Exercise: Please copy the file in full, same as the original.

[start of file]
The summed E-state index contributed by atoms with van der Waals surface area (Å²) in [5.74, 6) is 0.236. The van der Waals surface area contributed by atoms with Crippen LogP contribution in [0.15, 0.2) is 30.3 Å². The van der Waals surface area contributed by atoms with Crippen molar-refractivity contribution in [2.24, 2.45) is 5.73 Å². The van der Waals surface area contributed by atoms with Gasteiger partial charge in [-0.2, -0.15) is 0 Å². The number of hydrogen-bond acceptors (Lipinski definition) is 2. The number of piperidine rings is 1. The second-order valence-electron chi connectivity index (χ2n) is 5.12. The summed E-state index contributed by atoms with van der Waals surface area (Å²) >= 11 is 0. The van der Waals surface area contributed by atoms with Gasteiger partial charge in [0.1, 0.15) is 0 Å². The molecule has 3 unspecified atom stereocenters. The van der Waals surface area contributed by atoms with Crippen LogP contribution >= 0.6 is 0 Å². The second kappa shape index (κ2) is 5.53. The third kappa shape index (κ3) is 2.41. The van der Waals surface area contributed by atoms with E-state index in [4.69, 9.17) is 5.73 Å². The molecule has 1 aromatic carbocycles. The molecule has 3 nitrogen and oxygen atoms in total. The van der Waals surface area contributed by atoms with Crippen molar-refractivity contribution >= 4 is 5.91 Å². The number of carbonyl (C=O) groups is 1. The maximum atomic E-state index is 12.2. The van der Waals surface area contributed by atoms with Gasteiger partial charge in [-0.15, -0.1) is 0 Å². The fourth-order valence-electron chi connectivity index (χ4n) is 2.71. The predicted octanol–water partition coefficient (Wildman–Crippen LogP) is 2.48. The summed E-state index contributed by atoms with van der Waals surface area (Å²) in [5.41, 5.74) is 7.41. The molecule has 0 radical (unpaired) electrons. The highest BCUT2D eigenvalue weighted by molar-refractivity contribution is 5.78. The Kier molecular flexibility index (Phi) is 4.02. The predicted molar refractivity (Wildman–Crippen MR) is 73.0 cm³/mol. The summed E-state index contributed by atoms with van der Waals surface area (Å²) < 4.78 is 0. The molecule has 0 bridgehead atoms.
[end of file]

The summed E-state index contributed by atoms with van der Waals surface area (Å²) in [5.74, 6) is 0.236. The van der Waals surface area contributed by atoms with Crippen LogP contribution in [0.15, 0.2) is 30.3 Å². The van der Waals surface area contributed by atoms with Crippen molar-refractivity contribution in [2.24, 2.45) is 5.73 Å². The van der Waals surface area contributed by atoms with Gasteiger partial charge in [-0.2, -0.15) is 0 Å². The number of hydrogen-bond acceptors (Lipinski definition) is 2. The number of piperidine rings is 1. The second-order valence-electron chi connectivity index (χ2n) is 5.12. The summed E-state index contributed by atoms with van der Waals surface area (Å²) >= 11 is 0. The van der Waals surface area contributed by atoms with Gasteiger partial charge in [0.1, 0.15) is 0 Å². The molecule has 3 unspecified atom stereocenters. The van der Waals surface area contributed by atoms with Crippen LogP contribution >= 0.6 is 0 Å². The second kappa shape index (κ2) is 5.53. The third kappa shape index (κ3) is 2.41. The van der Waals surface area contributed by atoms with E-state index in [4.69, 9.17) is 5.73 Å². The molecule has 1 aromatic carbocycles. The molecule has 3 nitrogen and oxygen atoms in total. The van der Waals surface area contributed by atoms with Crippen molar-refractivity contribution >= 4 is 5.91 Å². The number of carbonyl (C=O) groups is 1. The maximum atomic E-state index is 12.2. The van der Waals surface area contributed by atoms with Gasteiger partial charge in [-0.15, -0.1) is 0 Å². The fourth-order valence-electron chi connectivity index (χ4n) is 2.71. The predicted octanol–water partition coefficient (Wildman–Crippen LogP) is 2.48. The summed E-state index contributed by atoms with van der Waals surface area (Å²) in [5.41, 5.74) is 7.41. The molecule has 0 radical (unpaired) electrons. The highest BCUT2D eigenvalue weighted by molar-refractivity contribution is 5.78. The Kier molecular flexibility index (Phi) is 4.02. The predicted molar refractivity (Wildman–Crippen MR) is 73.0 cm³/mol. The summed E-state index contributed by atoms with van der Waals surface area (Å²) < 4.78 is 0. The molecule has 0 bridgehead atoms.